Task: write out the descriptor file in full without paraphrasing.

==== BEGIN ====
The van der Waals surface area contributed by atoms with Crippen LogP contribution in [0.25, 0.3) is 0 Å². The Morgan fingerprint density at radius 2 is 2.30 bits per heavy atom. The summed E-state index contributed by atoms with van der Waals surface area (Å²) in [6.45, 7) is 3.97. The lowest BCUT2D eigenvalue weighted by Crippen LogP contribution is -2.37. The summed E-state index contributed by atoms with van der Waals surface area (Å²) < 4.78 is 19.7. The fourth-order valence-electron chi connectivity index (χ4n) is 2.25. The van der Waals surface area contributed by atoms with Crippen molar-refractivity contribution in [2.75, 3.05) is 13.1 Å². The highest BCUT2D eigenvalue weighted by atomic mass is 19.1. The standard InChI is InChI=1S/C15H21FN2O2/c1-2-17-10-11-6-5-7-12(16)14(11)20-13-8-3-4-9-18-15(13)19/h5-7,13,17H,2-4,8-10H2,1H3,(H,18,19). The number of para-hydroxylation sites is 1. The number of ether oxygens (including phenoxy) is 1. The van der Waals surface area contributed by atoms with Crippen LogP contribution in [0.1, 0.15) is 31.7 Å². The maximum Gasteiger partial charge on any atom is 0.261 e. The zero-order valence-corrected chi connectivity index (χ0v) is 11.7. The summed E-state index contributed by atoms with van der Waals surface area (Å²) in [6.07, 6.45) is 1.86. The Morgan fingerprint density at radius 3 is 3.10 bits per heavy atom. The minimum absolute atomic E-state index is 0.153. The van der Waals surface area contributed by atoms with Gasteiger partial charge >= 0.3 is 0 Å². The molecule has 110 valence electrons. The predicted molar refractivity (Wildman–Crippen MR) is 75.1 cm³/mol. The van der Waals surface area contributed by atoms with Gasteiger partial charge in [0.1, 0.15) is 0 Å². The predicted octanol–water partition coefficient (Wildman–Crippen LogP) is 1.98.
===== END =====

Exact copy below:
The van der Waals surface area contributed by atoms with Crippen LogP contribution in [0.25, 0.3) is 0 Å². The Morgan fingerprint density at radius 2 is 2.30 bits per heavy atom. The summed E-state index contributed by atoms with van der Waals surface area (Å²) in [6.45, 7) is 3.97. The lowest BCUT2D eigenvalue weighted by Crippen LogP contribution is -2.37. The summed E-state index contributed by atoms with van der Waals surface area (Å²) < 4.78 is 19.7. The fourth-order valence-electron chi connectivity index (χ4n) is 2.25. The van der Waals surface area contributed by atoms with Crippen molar-refractivity contribution in [2.75, 3.05) is 13.1 Å². The highest BCUT2D eigenvalue weighted by atomic mass is 19.1. The standard InChI is InChI=1S/C15H21FN2O2/c1-2-17-10-11-6-5-7-12(16)14(11)20-13-8-3-4-9-18-15(13)19/h5-7,13,17H,2-4,8-10H2,1H3,(H,18,19). The number of para-hydroxylation sites is 1. The number of ether oxygens (including phenoxy) is 1. The van der Waals surface area contributed by atoms with Crippen LogP contribution in [0.1, 0.15) is 31.7 Å². The maximum Gasteiger partial charge on any atom is 0.261 e. The zero-order valence-corrected chi connectivity index (χ0v) is 11.7. The summed E-state index contributed by atoms with van der Waals surface area (Å²) in [6.07, 6.45) is 1.86. The Morgan fingerprint density at radius 3 is 3.10 bits per heavy atom. The minimum absolute atomic E-state index is 0.153. The van der Waals surface area contributed by atoms with Gasteiger partial charge >= 0.3 is 0 Å². The molecule has 110 valence electrons. The predicted molar refractivity (Wildman–Crippen MR) is 75.1 cm³/mol. The van der Waals surface area contributed by atoms with Gasteiger partial charge in [0.1, 0.15) is 0 Å². The predicted octanol–water partition coefficient (Wildman–Crippen LogP) is 1.98.